Also in her drawing, Funai is conscious of swaying between material and non-material, and I would say that the transition from drawing to a three-dimensional work means more clearly shifting images in the painting from non-material to material. How a flat plane and a solid object intersect in a space seems to transform an image popping out from the two dimensions into a three-dimensional object. If so, a person invited as part of the work in a three-dimensional work is also an image jumping out of the drawing to be made into a substance. By going back and forth between the drawing and the three-dimensional work, a person as a materialized image experiences mentally as the subject traveling between here and there, that is to say, the two dimensions and the three dimensions, and the real space and the painting space. As the object, that person exists in the image as an entity on the boundary coming and going between the two.

While inviting viewers to her imaginary world, Funai particularly focuses on the existence of children. Children treating equivalently mental phenomena, such as reality and fantasy, consciousness and unconsciousness, and sleeping and awakening, (*4) go between here and there more powerfully than adults. MURASE Manabu interprets this equivalence as follows.

“It is similar to the mentality of saints invariably inviting all people, bad or good, healthy or sick, to treat in the same way.” (*5) It means that a child is depicted in her work as a person on the boundary going back and forth between here and there, and at the same time, that child is summoned as a person who treats equivalently the whole of creation in which concrete shapes that Funai draws, such as animals, plants, landscapes, parts of the human body and the internal organs, coexist with forms resulting accidently from a series of organic lines and stains of ink. Furthermore, Murase thinks that because the repeatable “beginnings,” such as starting over, changing one’s mind and awakening, are early stages of the mental phenomena of people, and these “beginnings” are related to the fact that myths and religions of various countries and ethnic groups have stories of the creation of heaven and earth. He also points out that knowing the “beginnings” through the art of equivalency leads to the creation of a new world.(*6) In Funai’s work, therefore, a child is a guide who leads us to a paradise of the beginnings, encouraging us to be creative while integrating in-between the external/internal incorporated in her work.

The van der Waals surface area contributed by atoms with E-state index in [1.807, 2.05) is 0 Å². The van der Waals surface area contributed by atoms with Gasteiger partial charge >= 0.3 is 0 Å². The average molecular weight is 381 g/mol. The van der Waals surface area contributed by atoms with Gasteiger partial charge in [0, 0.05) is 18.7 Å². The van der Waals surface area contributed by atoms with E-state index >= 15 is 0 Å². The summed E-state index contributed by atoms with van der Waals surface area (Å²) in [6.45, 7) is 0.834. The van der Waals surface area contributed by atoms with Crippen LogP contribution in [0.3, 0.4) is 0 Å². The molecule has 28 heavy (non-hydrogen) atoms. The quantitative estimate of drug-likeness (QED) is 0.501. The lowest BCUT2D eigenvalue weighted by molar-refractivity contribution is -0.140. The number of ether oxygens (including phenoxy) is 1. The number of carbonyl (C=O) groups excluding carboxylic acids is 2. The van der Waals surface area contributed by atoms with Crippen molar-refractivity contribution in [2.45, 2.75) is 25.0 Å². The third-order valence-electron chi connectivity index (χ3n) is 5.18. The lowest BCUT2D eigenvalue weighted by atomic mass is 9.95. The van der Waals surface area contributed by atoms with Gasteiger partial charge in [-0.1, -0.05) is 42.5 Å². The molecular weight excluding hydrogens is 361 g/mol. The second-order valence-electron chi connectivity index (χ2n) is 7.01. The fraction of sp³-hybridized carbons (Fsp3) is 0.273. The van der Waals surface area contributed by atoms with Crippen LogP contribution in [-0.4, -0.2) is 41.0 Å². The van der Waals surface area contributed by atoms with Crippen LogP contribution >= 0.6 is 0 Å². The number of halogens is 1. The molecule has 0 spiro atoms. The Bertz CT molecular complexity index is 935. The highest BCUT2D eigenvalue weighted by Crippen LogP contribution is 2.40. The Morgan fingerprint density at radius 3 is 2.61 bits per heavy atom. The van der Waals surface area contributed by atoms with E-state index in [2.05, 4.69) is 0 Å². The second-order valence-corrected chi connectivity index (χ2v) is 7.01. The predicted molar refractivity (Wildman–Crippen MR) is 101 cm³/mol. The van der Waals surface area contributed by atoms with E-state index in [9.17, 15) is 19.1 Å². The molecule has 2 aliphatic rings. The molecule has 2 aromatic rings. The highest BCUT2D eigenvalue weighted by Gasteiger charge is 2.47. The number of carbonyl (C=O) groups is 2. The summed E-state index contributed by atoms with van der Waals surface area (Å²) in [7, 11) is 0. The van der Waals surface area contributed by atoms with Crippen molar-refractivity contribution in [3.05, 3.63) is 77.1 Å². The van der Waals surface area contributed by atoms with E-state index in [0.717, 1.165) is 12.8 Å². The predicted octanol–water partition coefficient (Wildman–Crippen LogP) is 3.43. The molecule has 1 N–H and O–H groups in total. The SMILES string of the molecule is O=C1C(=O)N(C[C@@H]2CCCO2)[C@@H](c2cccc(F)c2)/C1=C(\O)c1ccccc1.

Like people repeating the “beginnings,” Funai repeatedly draws paradise. The “beginnings” are linked to paradise, and the “beginnings” urge creation. The paradise depicted repeatedly by Funai makes us become aware of the “beginnings” and encourages us to head toward a new world.

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*1 Taken from Funai’s interview in AC2, No. 19, Aomori Contemporary Art Centre, 2018.
*2 Explanations on Medium, distributed at the exhibition site.
*3 David Lewis-Williams, The Mind in the Cave, trans. Chihiro Minato (Tokyo: Kodan-sha, 2012), 370-1.
*4 Manabu Murase, Shoki Shinteki Gensho no Sekai—Rikai no Okure no Honshitsu wo Kangaeru, (Tokyo: Yamato Shobo, 1981), 73.
*5 Ibid., 73.
*6 Ibid., 70-6. Murase further points out that “Infantility in mental phenomena is not a passed stage of development. It is still alive in a living structure in us, in adults’ mental phenomena.” (p. 72)

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Hole / Paradise / Border / Painting / Fundus of the Eye
2010

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Cave / Explosion
2014

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Medium
2011-2017

(above all)photo: KIOKU Keizo